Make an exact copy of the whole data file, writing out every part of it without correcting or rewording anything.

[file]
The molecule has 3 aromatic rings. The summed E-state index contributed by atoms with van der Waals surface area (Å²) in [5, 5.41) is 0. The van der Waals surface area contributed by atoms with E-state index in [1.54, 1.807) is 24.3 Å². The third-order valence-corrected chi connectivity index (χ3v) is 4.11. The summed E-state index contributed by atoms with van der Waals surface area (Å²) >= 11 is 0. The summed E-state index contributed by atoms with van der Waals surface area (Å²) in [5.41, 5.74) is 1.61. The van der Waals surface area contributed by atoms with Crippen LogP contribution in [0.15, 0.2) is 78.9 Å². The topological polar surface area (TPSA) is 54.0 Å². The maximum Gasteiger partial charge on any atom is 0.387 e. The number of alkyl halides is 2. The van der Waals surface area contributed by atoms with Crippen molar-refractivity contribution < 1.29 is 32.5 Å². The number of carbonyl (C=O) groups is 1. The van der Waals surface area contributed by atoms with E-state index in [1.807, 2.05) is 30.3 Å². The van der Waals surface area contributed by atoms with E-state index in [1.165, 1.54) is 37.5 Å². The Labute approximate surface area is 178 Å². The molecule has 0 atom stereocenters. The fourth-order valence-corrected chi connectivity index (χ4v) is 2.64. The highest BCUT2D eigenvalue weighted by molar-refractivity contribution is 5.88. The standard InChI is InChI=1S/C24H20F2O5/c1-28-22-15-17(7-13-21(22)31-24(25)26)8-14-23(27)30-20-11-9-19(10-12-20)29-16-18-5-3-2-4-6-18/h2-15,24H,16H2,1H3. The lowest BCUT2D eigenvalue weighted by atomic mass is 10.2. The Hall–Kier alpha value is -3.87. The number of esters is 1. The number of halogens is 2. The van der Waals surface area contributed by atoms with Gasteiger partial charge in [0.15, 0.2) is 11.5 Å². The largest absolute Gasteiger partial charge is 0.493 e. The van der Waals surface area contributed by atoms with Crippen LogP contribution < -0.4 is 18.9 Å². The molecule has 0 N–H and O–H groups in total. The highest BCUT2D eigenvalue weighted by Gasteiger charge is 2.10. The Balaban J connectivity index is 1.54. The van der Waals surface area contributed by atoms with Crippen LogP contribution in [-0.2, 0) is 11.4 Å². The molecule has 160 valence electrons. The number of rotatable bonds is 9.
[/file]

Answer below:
The molecule has 3 aromatic rings. The summed E-state index contributed by atoms with van der Waals surface area (Å²) in [5, 5.41) is 0. The van der Waals surface area contributed by atoms with E-state index in [1.54, 1.807) is 24.3 Å². The third-order valence-corrected chi connectivity index (χ3v) is 4.11. The summed E-state index contributed by atoms with van der Waals surface area (Å²) >= 11 is 0. The summed E-state index contributed by atoms with van der Waals surface area (Å²) in [5.41, 5.74) is 1.61. The van der Waals surface area contributed by atoms with Crippen LogP contribution in [0.15, 0.2) is 78.9 Å². The topological polar surface area (TPSA) is 54.0 Å². The maximum Gasteiger partial charge on any atom is 0.387 e. The number of alkyl halides is 2. The van der Waals surface area contributed by atoms with Crippen molar-refractivity contribution < 1.29 is 32.5 Å². The number of carbonyl (C=O) groups is 1. The van der Waals surface area contributed by atoms with E-state index in [1.807, 2.05) is 30.3 Å². The van der Waals surface area contributed by atoms with E-state index in [1.165, 1.54) is 37.5 Å². The Labute approximate surface area is 178 Å². The molecule has 0 atom stereocenters. The fourth-order valence-corrected chi connectivity index (χ4v) is 2.64. The highest BCUT2D eigenvalue weighted by molar-refractivity contribution is 5.88. The standard InChI is InChI=1S/C24H20F2O5/c1-28-22-15-17(7-13-21(22)31-24(25)26)8-14-23(27)30-20-11-9-19(10-12-20)29-16-18-5-3-2-4-6-18/h2-15,24H,16H2,1H3. The lowest BCUT2D eigenvalue weighted by atomic mass is 10.2. The Hall–Kier alpha value is -3.87. The number of esters is 1. The number of halogens is 2. The van der Waals surface area contributed by atoms with Gasteiger partial charge in [0.15, 0.2) is 11.5 Å². The largest absolute Gasteiger partial charge is 0.493 e. The van der Waals surface area contributed by atoms with Crippen LogP contribution < -0.4 is 18.9 Å². The molecule has 0 N–H and O–H groups in total. The highest BCUT2D eigenvalue weighted by Gasteiger charge is 2.10. The Balaban J connectivity index is 1.54. The van der Waals surface area contributed by atoms with Crippen LogP contribution in [-0.2, 0) is 11.4 Å². The molecule has 160 valence electrons. The number of rotatable bonds is 9.